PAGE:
So, here's the thing, MNDOT.
I criticize you constantly for your poorly designed roads that aren't meant to handle the traffic loads they do. And it is no secret that I loathe pretty much everything about you. From the fact that former Gov. Tim Pawlenty thought you were so unimportant that he assigned his Lt. Governor to be in charge of you rather than making it a full time position, to the fact that well, you have bridges collapse.
But if you REALLY want to get me going on your shortcomings, let's talk about the (at least on paper) essential job of snow removal in a state that is known for, well, snow.
I spent enough time in my car today to drive to Des Moines, IA and back. Or to Chicago. Or to Mitchell, South Dakota. But I went about 60 miles round trip. And I realize I knew what I was in for when I agreed to move to this state when my ex-wife told me she thought it would save our marriage. But the one thing I wasn't ready for was stupid Scandinavian/Norwegian pride.
Growing up in Iowa, if we were hit with 16 inches of snow, we would look forward to a snow day. You know, stay home from school, drink hot chocolate, make a snow man to guard your snow fort. Go sledding. Have a snow ball fight. The things that normal people do in snow storms.
But here, in the Tundra, well things go on as status quo in a snow storm, because that's how they do. No delayed start for schools, unless you live in the rural areas. No snow days (my sons have never once experienced one - they were beyond irate after they switched school districts last year and their old school district had their first snow day in 20 some years). No closed businesses. No road closures. It's just another day.
That's in part because the first white people who settled this land intentionally picked a climate that was horse shit. "Hey Sven, if we build our house here, nobody will bother us, dontchaknow?" Even famous Minnesotan Prince knows this: "The cold keeps the bad people away."
And then over time, or perhaps just genetically, they got a giant chip on their shoulders about the weather. "Oh this is nothing. Remember that one time when we had 18 feet of snow and we still had to do our chores on the farm, oh yeah wasn't that crazy?"
In modern day Minnesota culture, it's a sign of weakness to admit defeat to Mother Nature. God forbid you change your daily routine because the roads are treacherous. "Just get your butt to work, Ole. Or someone else will take your job."
I had four customers at my store today. Four. Were those four customers worth risking life or limb, let alone wasting more than half of a typical working day commuting in a car, for? I'd argue not.
MNDOT knew for the last few days that a potentially big storm was coming, and would hit on Sunday. They also knew that it would be followed with a cold blast of arctic air, which makes putting salt on the roads useless. They also knew that Monday mornings are already horrible for commuting in the metro area on a good day, let alone when there is any form of precipitation.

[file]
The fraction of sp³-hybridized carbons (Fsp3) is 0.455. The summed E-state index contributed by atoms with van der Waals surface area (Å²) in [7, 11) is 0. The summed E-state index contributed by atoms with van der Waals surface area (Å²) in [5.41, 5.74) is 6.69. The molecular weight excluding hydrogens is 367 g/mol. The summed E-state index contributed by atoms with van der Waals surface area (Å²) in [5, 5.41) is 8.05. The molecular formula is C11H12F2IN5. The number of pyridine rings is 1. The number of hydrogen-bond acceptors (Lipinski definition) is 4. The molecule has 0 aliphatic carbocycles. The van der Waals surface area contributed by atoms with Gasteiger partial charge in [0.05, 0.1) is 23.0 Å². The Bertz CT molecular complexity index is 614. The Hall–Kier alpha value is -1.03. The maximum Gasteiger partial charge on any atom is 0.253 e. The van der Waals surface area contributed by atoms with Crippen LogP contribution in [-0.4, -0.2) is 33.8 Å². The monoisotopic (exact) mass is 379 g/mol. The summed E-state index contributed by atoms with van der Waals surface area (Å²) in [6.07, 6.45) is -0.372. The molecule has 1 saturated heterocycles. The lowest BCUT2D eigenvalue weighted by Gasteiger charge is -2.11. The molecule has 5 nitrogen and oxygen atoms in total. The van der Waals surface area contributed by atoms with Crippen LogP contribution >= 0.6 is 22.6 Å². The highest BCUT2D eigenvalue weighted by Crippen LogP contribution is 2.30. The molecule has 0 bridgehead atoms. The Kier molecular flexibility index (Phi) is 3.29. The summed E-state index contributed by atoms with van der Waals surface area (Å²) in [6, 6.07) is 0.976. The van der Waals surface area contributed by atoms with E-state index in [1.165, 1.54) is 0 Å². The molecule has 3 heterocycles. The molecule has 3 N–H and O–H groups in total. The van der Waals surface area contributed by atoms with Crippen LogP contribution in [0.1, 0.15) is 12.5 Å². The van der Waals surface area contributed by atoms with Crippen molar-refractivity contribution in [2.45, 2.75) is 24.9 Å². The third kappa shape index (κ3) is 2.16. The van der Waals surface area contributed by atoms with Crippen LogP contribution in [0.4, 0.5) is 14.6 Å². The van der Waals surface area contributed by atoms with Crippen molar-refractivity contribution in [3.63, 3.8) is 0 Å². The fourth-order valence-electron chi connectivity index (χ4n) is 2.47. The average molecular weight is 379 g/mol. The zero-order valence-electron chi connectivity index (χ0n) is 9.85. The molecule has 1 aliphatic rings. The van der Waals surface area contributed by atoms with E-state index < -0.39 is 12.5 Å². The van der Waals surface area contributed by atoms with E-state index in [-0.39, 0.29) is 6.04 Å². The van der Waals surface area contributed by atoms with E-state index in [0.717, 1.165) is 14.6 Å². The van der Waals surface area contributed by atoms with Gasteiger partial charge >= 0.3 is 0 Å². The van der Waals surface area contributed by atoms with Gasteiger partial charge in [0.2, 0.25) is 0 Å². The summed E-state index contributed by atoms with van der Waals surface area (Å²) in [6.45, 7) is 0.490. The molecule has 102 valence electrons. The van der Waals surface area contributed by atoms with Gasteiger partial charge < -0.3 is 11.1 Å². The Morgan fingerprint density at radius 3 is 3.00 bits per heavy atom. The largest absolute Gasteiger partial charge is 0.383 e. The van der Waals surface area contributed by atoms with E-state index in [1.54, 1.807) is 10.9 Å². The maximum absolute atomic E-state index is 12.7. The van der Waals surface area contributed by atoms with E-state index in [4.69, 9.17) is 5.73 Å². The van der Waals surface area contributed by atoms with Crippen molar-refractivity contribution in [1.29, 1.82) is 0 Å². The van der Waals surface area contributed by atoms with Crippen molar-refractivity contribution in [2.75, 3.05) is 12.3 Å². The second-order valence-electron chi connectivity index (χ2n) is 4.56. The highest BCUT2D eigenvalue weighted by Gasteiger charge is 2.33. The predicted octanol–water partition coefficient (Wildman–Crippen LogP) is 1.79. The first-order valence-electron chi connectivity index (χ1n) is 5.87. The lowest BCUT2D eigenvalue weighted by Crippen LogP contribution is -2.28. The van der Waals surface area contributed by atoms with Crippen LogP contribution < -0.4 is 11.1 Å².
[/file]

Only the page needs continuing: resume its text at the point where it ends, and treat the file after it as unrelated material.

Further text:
Yet the roads in Minnesota tonight are probably worse than they were 24 hours ago, when the snow was actually still falling. Today, on both my drive to AND from work, I was met with roads that were sheets of ice, with ruts resembling what I'd imagine the open prairie looked like with wagon wheel tracks back in the day. This led to the average speed of traffic being somewhere between 10 m.p.h. and paint drying. I'm already planning ahead for the fact that my commute tomorrow will be just as bad, considering there's no way they'll get the frozen layer of crap off the roads in the next 6-8 hours.
So, MNDOT, and fine people of Minnesota, I have one simple solution to this problem. Swallow your damn Nordic pride. Today would have been a perfect day for schools to stay closed, for businesses to not open, for roads to be shut down. Let the fine men and women who make up the MNDOT road crews do their job, and everyone else can stay home and have some quality time with their family.
OR, the alternative would be, get your shitpickle f*ck fart snow plows out on the roads before the Monday morning commute begins and make them cleaner and dryer than a Baptist wedding reception.
But to allow the roads to be treacherous, and allow people to go about their usual routine in those conditions, is just idiotic. It's not brave. It's not Norwegian machismo. It's plainly and simply stupid.
And if this is too perplexing for any MNDOT snow plow drivers reading this blog post, then I'd like to ask you one simple favor: Could you please pick me up a job application? Because at least then I might get my snow days off.